Damon Aaron – Ballast

Damon Aaron
Ballast

With Norah Jones’ success and ubiquity in recent years, it’s easy to undervalue singers who combine laid-back sounds with urban beats and an acoustic base. The café singer seems to have returned to great popularity, and some of these artists certainly sound formulaic and weak regarding concept generation. On his debut album, Ballast, Damon Aaron avoids meandering for the sake of hearing himself on record and delivers almost a dozen quietly passionate, lyrically interesting folk-pop anecdotes.

Ballast opens with the chilled-out instrumental “Intro.” Brief and sexy in a 70s style, the track sets the mood for light combinations of folk and funk, like “Road Map.” Aaron’s singing recalls Jamie Catto taking lead vocals on Faithless’ “Don’t Leave.” With his acoustic guitar and controlled backing vocals, Aaron creates a similar sense of uncertainty and mild desperation. “Freedom” is darker than most confessional R&B. “All I Need” showcases Aaron’s guitar echoes and effects expertise, and conjures up the sound of Seal at his most sincere and comfortable.

Aaron impressively combines soul and singer/songwriter folk music without diluting either style or creating a cheesy mishmash. “My Way Home” succeeds because of simple, slow instrumentation and dynamic, expressive singing. Aaron’s lyrics are equally appealing: “I’ll take my chances / With passing romances / Thank you for asking / But I’ll be fine / I’m easy to figure / Got my hand on the trigger / I’m taking no prisoners / So move out of the way.” This is classic college café music, mellow and frank. “In and Out” finds Aaron layering his sweetest soul singing over loops and bleeps.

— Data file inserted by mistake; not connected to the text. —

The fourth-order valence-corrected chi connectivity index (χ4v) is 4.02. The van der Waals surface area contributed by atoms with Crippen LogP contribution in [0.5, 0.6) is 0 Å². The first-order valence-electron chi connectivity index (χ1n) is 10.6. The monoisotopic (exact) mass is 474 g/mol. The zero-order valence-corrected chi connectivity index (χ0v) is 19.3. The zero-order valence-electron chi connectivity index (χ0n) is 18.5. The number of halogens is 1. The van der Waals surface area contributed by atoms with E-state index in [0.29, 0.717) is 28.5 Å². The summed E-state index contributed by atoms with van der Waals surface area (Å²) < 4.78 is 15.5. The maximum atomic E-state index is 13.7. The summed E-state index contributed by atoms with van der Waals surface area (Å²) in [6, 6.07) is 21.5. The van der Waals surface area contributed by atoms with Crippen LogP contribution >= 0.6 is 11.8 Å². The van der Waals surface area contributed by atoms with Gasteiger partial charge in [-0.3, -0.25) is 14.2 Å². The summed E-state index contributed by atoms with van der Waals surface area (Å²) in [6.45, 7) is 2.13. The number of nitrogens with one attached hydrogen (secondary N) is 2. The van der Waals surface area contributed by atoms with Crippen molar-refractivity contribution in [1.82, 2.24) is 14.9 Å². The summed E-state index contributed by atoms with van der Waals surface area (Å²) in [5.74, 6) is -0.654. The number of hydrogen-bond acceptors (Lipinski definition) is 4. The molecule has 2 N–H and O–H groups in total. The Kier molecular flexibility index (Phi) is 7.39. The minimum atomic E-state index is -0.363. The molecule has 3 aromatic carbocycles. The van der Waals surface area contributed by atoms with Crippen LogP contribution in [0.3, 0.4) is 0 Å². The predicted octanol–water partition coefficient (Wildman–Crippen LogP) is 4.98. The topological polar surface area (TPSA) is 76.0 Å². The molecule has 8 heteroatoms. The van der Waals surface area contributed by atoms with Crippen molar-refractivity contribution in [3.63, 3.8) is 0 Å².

“Over and Done With” is one of the gentler tracks on Ballast, and the subdued strings that accompany Aaron’s tempered crooning complement his reflective lyrics. As with “In and Out,” Aaron draws out of his audience smiles and sweet memories of Terence Trent D’Arby with his multidimensional, gorgeous singing on “Over and Done With.” Ballast closes with the beautifully assembled “Out in the Rain.” Aaron plays his guitar like a medieval troubadour stringing in the early 70s. A joint recording by Aaron and Josh Rouse could be an amazing listening experience.

Ballast is an impressive and consistently enjoyable debut album that benefits from Aaron’s charisma, diverse guitar playing, and production skills. The tracks never sound worn or too familiar. Aaron’s voice and guitar have featured on various recordings, perhaps most notably on Telefon Tel Aviv’s Map of What is Effortless, but with Ballast, it’s purely his show, and he doesn’t disappoint. The soulful down tempo folk music of Ballast is ideal for all seasons and many moods.